12. It was a very good piece, and filled in a lot of gaps in my understanding of the events that led to Shaw’s resignation. It also added greatly to her credibility, and makes McCartney and, by extension Smith, look truly spineless and feckless in this affair.

  13. “It’s troubling that people are more offended by having their one and only life devastated once and for all than by the actual racism in our society,”

    Go figure.

  14. “I suspect many of you will conclude, as did I,” she wrote, “it is impossible to rule out the potential role of implicit racial bias.” [JAC: If you can’t rule it out, because it’s impossible to dig into someone’s unconscious, then it must be racism!]

    And worse, if reflexively accused of implicit racial bias, by this this logic it becomes impossible to refute i.e. be innocent of the charge. I don’t think so. I want Smith to loose in a $2M discrimination lawsuit. That’ll put a dent in their $1B endowment, send Prez McCarthey packing, and put this CRT bullshit on probation.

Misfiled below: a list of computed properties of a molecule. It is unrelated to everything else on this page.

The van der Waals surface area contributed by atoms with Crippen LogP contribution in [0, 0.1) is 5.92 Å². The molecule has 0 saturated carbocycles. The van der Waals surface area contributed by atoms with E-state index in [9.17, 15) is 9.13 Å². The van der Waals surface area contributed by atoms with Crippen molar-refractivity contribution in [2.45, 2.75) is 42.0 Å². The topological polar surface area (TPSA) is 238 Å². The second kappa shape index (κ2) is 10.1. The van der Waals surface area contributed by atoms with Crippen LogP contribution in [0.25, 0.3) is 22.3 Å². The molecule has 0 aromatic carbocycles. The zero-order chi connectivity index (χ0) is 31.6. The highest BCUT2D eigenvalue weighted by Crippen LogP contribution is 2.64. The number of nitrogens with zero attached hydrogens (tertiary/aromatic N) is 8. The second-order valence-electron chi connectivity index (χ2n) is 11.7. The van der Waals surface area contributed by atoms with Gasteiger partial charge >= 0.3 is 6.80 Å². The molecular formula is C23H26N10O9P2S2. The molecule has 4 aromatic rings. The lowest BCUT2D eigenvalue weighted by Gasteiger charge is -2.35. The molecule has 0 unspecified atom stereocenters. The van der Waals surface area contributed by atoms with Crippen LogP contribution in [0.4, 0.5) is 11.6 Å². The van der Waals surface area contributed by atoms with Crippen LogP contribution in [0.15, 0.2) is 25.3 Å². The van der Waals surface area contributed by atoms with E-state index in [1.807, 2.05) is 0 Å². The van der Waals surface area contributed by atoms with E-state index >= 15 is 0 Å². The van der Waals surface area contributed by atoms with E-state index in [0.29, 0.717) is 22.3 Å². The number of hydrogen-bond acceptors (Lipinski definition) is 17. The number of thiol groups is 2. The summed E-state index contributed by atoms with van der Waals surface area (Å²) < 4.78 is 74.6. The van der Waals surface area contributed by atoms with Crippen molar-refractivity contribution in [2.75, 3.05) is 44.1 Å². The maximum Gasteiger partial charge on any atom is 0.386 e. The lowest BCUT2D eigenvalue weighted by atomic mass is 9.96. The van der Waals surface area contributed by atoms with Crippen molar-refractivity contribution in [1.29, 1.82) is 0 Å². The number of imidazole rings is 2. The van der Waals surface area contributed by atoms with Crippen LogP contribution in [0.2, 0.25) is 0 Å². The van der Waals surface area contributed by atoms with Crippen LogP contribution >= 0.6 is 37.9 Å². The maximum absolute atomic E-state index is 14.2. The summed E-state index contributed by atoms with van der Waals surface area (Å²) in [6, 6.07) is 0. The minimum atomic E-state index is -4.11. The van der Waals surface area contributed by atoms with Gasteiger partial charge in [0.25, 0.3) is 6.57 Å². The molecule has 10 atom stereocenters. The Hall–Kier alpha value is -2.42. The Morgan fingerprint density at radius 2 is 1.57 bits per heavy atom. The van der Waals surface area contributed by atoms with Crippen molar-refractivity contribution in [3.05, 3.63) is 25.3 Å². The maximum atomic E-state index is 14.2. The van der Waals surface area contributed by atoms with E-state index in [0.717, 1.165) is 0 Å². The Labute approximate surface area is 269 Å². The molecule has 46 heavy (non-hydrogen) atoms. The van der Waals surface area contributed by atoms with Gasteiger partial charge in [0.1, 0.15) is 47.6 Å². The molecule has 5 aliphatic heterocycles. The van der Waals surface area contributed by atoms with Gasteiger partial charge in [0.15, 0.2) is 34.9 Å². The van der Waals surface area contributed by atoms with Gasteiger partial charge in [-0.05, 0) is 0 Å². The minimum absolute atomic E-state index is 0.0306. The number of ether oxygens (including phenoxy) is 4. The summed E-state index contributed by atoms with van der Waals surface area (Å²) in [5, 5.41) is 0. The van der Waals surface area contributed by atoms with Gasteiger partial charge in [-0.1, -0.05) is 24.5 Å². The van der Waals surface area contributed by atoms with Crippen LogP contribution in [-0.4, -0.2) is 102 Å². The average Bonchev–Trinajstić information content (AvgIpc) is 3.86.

15. There’s another question I haven’t seen anyone raise yet in the discussion, though it’s brought up in the OP: what the *hell* has gotten into the NYT, such that if you didn’t know better you’d have to conclude that they have their heads screwed on right?? Reminding people that all kinds of pretexts are used by member of a dominant socio-economic class to keep the lower orders—white, black brown or any other part of the color wheel—in their place at the bottom doesn’t sound like the Woketariat screed that’s the Times’ main product these days; it’s more like old fashioned democratic socialist class analysis, back when that meant Michael Harrington and others like him.